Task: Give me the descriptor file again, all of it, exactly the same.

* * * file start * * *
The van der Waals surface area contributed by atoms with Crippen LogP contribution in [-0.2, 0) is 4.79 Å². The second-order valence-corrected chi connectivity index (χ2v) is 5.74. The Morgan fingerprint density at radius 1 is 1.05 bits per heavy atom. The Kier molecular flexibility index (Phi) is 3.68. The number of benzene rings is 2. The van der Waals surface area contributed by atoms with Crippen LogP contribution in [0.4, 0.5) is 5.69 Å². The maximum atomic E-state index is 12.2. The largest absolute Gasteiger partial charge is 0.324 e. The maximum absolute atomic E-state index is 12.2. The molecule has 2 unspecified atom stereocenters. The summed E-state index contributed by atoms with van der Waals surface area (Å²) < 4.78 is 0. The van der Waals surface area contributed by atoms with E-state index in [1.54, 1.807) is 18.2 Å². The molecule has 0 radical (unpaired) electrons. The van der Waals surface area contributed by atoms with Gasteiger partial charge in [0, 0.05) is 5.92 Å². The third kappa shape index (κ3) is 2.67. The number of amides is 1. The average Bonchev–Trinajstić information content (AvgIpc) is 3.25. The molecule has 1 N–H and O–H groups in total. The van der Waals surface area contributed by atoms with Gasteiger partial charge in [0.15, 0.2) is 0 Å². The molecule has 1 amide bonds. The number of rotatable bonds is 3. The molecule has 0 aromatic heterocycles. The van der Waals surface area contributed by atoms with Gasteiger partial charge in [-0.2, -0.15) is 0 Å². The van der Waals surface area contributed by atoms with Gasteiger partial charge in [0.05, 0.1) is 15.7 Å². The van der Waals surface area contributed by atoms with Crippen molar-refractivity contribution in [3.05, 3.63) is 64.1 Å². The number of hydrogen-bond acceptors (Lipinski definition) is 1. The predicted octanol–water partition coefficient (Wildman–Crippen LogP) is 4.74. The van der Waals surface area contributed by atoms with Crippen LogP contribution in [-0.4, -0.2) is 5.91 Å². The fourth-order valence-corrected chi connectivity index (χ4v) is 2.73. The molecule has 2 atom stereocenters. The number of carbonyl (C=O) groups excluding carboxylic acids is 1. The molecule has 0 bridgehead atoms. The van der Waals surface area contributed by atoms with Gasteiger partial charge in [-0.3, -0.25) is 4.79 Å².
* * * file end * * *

The van der Waals surface area contributed by atoms with Crippen LogP contribution in [-0.2, 0) is 4.79 Å². The second-order valence-corrected chi connectivity index (χ2v) is 5.74. The Morgan fingerprint density at radius 1 is 1.05 bits per heavy atom. The Kier molecular flexibility index (Phi) is 3.68. The number of benzene rings is 2. The van der Waals surface area contributed by atoms with Crippen LogP contribution in [0.4, 0.5) is 5.69 Å². The maximum atomic E-state index is 12.2. The largest absolute Gasteiger partial charge is 0.324 e. The maximum absolute atomic E-state index is 12.2. The molecule has 2 unspecified atom stereocenters. The summed E-state index contributed by atoms with van der Waals surface area (Å²) < 4.78 is 0. The van der Waals surface area contributed by atoms with E-state index in [1.54, 1.807) is 18.2 Å². The molecule has 0 radical (unpaired) electrons. The van der Waals surface area contributed by atoms with Gasteiger partial charge in [0, 0.05) is 5.92 Å². The third kappa shape index (κ3) is 2.67. The number of amides is 1. The average Bonchev–Trinajstić information content (AvgIpc) is 3.25. The molecule has 1 N–H and O–H groups in total. The van der Waals surface area contributed by atoms with Gasteiger partial charge in [0.15, 0.2) is 0 Å². The molecule has 1 amide bonds. The number of rotatable bonds is 3. The molecule has 0 aromatic heterocycles. The van der Waals surface area contributed by atoms with Gasteiger partial charge in [-0.2, -0.15) is 0 Å². The van der Waals surface area contributed by atoms with Gasteiger partial charge in [0.05, 0.1) is 15.7 Å². The van der Waals surface area contributed by atoms with Crippen molar-refractivity contribution in [3.05, 3.63) is 64.1 Å². The number of hydrogen-bond acceptors (Lipinski definition) is 1. The predicted octanol–water partition coefficient (Wildman–Crippen LogP) is 4.74. The van der Waals surface area contributed by atoms with Crippen LogP contribution in [-0.4, -0.2) is 5.91 Å². The fourth-order valence-corrected chi connectivity index (χ4v) is 2.73. The molecule has 2 atom stereocenters. The number of carbonyl (C=O) groups excluding carboxylic acids is 1. The molecule has 0 bridgehead atoms. The van der Waals surface area contributed by atoms with Gasteiger partial charge in [-0.3, -0.25) is 4.79 Å².